While without the same extent of the powers of the sui generis mayor of the capital, the prospect of additional metro-mayors provide an opportunity for replicating these successes while providing experience for Labour big-hitters to develop themselves in government. This opportunity hasn’t gone unnoticed, and after Sadiq Khan’s victory in London has shown that the role can grow beyond the limitations – perceived or otherwise - of the Corbyn shadow cabinet while strengthening team Labour’s credibility by actually being in power.

Shadow Health Secretary and former leadership candidate Andy Burnham’s announcement last week for Greater Manchester was the first big hitter to make his intention known. The rising star of Luciana Berger, another member of Labour’s health team, is known to be considering a run in the Liverpool City Region. Could we also see them joined by the juggernaut of Liam Byrne in the West Midlands, or next-generation Catherine McKinnell in the North East?

If we can get a pantheon of champions elected across these city regions, to what extent can this have an influence on national elections? These new metro areas represent around 11.5 million people, rising to over 20 million if you include Sadiq’s Greater London. While no doubt that is an impressive audience that our Labour pantheon are able to demonstrate leadership to, there are limitations. 80 of the 94 existing Westminster seats who are covered under the jurisdiction of the new metro-mayors are already Labour seats. While imperative to solidify our current base for any potential further electoral decline, in order to maximise the impact that this team can have on Labour’s resurgence there needs to be visibility beyond residents.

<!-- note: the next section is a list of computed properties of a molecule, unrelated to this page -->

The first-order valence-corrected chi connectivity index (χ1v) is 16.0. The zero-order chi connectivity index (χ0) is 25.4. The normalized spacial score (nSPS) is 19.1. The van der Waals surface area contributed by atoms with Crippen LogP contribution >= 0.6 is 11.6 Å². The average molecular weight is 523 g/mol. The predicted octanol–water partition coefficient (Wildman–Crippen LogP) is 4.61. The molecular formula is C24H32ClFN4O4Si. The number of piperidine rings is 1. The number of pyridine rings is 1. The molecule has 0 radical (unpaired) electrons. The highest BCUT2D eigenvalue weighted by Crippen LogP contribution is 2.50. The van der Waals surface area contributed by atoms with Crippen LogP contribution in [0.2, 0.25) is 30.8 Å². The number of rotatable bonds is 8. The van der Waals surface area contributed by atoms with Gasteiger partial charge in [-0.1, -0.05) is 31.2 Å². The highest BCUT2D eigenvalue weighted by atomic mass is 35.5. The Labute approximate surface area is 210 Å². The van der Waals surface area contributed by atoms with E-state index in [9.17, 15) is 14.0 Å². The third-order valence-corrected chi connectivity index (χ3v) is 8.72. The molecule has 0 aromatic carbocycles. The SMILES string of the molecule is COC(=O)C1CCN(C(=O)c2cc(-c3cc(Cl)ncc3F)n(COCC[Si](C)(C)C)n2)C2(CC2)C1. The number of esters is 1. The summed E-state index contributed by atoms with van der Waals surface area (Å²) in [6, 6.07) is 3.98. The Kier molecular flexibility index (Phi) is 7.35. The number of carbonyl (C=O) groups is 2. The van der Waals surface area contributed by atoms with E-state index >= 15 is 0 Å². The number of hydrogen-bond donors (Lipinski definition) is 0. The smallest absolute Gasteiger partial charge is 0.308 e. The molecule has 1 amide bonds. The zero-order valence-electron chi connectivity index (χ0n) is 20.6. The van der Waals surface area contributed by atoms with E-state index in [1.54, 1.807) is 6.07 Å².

The impact of business is one example where such influence can be extended. Andy Burnham for example has outlined his case to make Greater Manchester the creative capital of the UK. According to the ONS about 150,000 people commute into Greater Manchester, which is two constituency’s worth of people that can be directly influenced by the Mayor of Greater Manchester.

Despite these calculations and similar ones that can be made in other city-regions, the real opportunity with selecting the right Labour candidates is the media impact these champion mayors can make on the national debate. This projects the influence from the relatively-safe Labour regions across the country. This is particularly important to press the blame of any tightening of belts in local fiscal policy on the national Tory government’s cuts. We need individuals who have characteristics of cabinet-level experience, inspiring leadership, high profile campaigning experience and tough talking opposition credentials to support the national party leadership put the Tory’s on the narrative back foot.

That is not to say there are not fine local council leaders and technocrats who’s experience and governance experience at vital to Labour producing local successes. But the media don’t really care who number two is, and these individuals are best serving the national agenda for the party if they support A-listers who can shine a bright spotlight on our successes and Tory mismanagement.

If Jeremy Corbyn and the party are able to topple the Conservatives come next election, then all the better that we have a diverse team playing their part both on the front bench and in the pantheon of metro-mayors. If despite our best efforts Jeremy’s leadership falls short, then we will have experienced leaders in waiting who have been able to afford some distance from the front-bench, untainted and able to take the party’s plan B forward.